"It's rare to see expensive, high-quality content on the broadcast networks any more and I think we can expect them, in the short-term to continue cutting costs and appealing to the widest possible array of viewers," she says.

The challenge in Canada is not as great yet because blocking technology prevents Canadians from watching U.S. shows on their cellphones and iPods. But Canada's TV networks are, nonetheless, preparing to fight for their place as distributors of content.

Canada has the "infrastructure" for distribution arrangements similar to those being tested in the United States, says Kathleen Dore, president of TV and Radio at CanWest MediaWorks, which owns the Global television network and the National Post.

"I think the toughest part of it is just sorting through all the rights on content where there are many rights holders."

Broadcast rights have emerged as a flashpoint in the United States and illustrate how messy it can be to rush to sell shows on alternate channels without first ironing out who deserves a piece of the action.

One battle pits the U.S. networks against their affiliates, smaller station groups that use network programming to supplement their own local programs.

The affiliates say the nation-wide availability of shows through Internet downloads is robbing them of viewers for network shows, and they are not being compensated for the resulting loss of advertising revenue.

Even cellphone companies are getting into the mix, squabbling about who should receive a slice of the $1.99 per download.

"They're all doing a very careful dance," says Andrew Zolli, who runs consultancy Z+ Partners in New York. "They all want as big of a cut as they can get."

Mr. Sawyer, of IBM, says Canada's biggest broadcasters must adapt before a new system takes hold because they rely heavily on selling advertising during broadcasts of hit U.S. shows.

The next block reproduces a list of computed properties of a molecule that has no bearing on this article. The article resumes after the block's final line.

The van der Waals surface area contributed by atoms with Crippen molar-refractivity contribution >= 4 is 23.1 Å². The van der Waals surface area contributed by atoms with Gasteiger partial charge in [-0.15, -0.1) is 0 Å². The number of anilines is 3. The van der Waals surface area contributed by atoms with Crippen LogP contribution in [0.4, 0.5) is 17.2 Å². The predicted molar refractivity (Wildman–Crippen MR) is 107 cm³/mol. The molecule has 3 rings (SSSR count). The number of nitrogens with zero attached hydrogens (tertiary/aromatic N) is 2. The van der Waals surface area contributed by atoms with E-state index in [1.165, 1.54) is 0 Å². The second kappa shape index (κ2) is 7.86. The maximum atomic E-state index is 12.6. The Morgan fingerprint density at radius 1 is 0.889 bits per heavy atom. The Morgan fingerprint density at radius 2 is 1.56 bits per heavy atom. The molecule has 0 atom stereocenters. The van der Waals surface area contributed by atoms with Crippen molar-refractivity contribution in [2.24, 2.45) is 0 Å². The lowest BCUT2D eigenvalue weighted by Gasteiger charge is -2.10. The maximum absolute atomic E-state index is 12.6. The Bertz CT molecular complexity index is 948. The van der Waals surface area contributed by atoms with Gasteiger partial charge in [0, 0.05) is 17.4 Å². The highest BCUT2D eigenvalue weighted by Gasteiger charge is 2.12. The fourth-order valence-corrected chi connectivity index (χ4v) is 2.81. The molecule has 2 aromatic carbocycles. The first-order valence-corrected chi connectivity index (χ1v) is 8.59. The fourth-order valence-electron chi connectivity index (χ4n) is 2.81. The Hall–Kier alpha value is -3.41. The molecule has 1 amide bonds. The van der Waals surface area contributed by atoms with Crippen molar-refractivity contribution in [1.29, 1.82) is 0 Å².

Broadcasting the shows at the same time they air in the United States guarantees more viewers for advertisers because audiences in Canada will see Canadian ads whether they are watching a show on Canada's Global or CTV or on a U.S. channel such as CBS or ABC.

In the new world, when there may not be a schedule to adhere to, the Canadian networks will lose that revenue advantage.

Nothing will happen overnight, Mr. Sawyer says, because Canadian networks still spend a good deal of money to buy U.S. shows for traditional broadcasts and their big U.S. partners aren't likely to want to disturb that relationship.

"Canadian networks are valuable customers of U.S. content creators. [They] certainly don't want to alienate them," said Mr. Sawyer. But "if the conventional model disappears entirely, it's a whole different dynamic."

The IBM report says one strategy TV networks should pursue is to use viewer familiarity with them to their advantage -- to draw in viewers who are surrounded with a plethora of choices but little direction.

Jeff Leiper, director of Canadian market strategies for communications consultancy Yankee Group, says Canadian broadcasters should be increasing the amount of programming they make, and paying for it through repeated broadcasts on multiple channels including video iPods and mobile phones.

"This is exactly what they need to be doing. Locally produced and owned programming, multi-platform, that can be re-used over and over without significant cost or rights negotiations," says Mr. Leiper.




© National Post 2006